Vicar, in his short but excellent comment over on Mark C Rathbun’s blog, wrote:
“I would have to think that the deeper one follows Ron and presses on in this search for his native state, the more likely they are moving away from ever realizing it and being at peace.
Its a collapsed bridge.
I would add this to his statement:
And what if this goal of “native state” that Ron implanted into his open, receptive and spiritually vulnerable followers never existed?
What if the idea of a “thetan” was just that – an idea?
I’m re-watching one of the best episodic TV series ever produced, “Six Feet Under”. In Season 2, Ruth joins a cult called “The Plan” where all one’s problems in life are explained through the central metaphor of a house.
The cult teaching is that “You are the Architect of the house you live in”. And followers talk about “cracks in their foundation” that have to be fixed, and other ways of re-framing their problems and working on the issues they face in life so that they come to a new viewpoint on them and a renewed energy to do something about them.
Listening to Ruth sit at the dinner table and preach to her children using house metaphors to describe everything in life is just hilarious.
And quite cringe-worthy if you’ve ever been a Scientologist.
Adopting a simplistic house metaphor and trying to pack your whole life into it, and then forgetting that it’s just a metaphor and your life can not possibly fit into a metaphor, perfectly illuminates the problem that thinking with a cult ideology creates.
There was no “native state” that any other person could ever describe to you.
And what a “thetan” is does not exist except in the English words used to describe it, along with the cult ideology it is fixed in.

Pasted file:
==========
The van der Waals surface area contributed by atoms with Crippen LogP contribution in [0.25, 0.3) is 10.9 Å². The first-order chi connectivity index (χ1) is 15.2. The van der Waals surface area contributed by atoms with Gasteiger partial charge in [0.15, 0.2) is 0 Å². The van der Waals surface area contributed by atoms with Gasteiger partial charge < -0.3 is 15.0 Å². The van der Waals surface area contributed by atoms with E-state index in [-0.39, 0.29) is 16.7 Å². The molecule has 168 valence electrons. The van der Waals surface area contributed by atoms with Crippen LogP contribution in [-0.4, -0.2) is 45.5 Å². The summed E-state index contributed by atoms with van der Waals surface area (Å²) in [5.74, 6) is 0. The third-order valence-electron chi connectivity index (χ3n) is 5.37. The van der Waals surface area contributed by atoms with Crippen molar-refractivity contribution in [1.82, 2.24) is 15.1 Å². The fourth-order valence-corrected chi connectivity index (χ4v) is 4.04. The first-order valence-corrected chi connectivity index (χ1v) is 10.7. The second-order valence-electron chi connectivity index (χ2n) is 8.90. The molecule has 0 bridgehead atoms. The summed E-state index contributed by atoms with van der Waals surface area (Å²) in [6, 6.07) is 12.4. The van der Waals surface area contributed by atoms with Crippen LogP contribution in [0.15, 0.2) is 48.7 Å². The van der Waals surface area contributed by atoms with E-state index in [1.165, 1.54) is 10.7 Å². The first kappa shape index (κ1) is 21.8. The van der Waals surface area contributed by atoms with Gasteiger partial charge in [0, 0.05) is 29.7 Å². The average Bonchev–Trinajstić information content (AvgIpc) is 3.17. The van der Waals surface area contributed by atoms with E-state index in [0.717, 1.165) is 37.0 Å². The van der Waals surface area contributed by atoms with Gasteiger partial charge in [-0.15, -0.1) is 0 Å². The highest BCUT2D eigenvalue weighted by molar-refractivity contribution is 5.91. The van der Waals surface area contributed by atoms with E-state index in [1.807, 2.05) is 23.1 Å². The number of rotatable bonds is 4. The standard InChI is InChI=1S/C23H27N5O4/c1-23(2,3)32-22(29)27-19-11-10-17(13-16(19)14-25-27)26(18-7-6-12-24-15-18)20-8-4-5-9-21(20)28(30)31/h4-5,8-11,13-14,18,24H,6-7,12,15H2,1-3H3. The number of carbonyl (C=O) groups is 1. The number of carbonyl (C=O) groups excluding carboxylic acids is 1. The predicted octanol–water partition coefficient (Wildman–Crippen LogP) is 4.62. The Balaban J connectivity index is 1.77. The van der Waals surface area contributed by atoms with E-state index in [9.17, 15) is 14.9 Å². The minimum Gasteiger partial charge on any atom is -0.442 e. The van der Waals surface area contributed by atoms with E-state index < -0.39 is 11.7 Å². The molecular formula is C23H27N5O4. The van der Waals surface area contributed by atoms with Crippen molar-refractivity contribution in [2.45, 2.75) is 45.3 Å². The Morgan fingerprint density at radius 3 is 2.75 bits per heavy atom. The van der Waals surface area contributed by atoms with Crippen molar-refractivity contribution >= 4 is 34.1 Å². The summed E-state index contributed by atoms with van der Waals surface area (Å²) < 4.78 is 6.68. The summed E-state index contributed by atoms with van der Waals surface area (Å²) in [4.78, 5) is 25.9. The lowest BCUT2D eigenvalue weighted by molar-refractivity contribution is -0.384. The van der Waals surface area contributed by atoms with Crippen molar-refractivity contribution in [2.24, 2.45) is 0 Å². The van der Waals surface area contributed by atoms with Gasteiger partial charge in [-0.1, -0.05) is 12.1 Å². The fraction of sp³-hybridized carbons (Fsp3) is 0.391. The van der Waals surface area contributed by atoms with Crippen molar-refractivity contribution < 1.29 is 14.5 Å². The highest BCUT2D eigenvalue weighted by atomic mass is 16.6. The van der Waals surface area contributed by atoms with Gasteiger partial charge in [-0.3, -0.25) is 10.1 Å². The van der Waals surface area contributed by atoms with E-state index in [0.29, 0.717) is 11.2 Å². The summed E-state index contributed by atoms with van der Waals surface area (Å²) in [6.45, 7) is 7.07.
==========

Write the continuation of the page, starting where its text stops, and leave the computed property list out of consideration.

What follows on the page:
What’s funny is that, for a while, Ruth really does improve her life using the central house metaphor – She fixes her relationships and fights against loneliness and moves from boyfriend to boyfriend in her fight to be happy after her husband has died.
So yes, the metaphor works for a while, until it doesn’t.
By the end of the season Ruth is blown from “The Plan” and back to being her depressed and lonely self again – the mental and emotional states that she was always trying to escape.
Like 99.9% of people who ever got involved in Scientology – she tried it, got some wins for a while, and left.
She did not let her whole life get derailed and retarded by thinking with a simplistic cult metaphor.
Yes. Even Ruth Fisher could tell she was in a cult.
Hubbard’s “Bridge” and “whole track” were only metaphors for the solution to all our problems.
Can you think of other cult metaphors Hubbard gave you to think with?
Some of them helped.
For a while.
Until they didn’t.
Watch Ruth telling everyone in The Plan to FUCK OFF:
On telling off the culties who are imposing simplistic metaphors and stupid slogans on your thinking!
I think the questions a person should ask themselves after Scientology are:
1. Can I tell when I am using a metaphor or some other Scientology construct to think with?
2. What reality is being represented by that metaphor or construct? And how accurate is it in describing that reality? Where does the metaphor hold up? Where does it fall down in relation to the reality?
3. Why don’t I just think with the reality instead?
If you haven’t seen the HBO series “6 Feet Under” I really recommend it.
It’s even worth a subscription to HBO to be able to have access to it.
It’s only $15 per month.
Be sure to tell them that Alanzo sent you so I can get my FSM commission.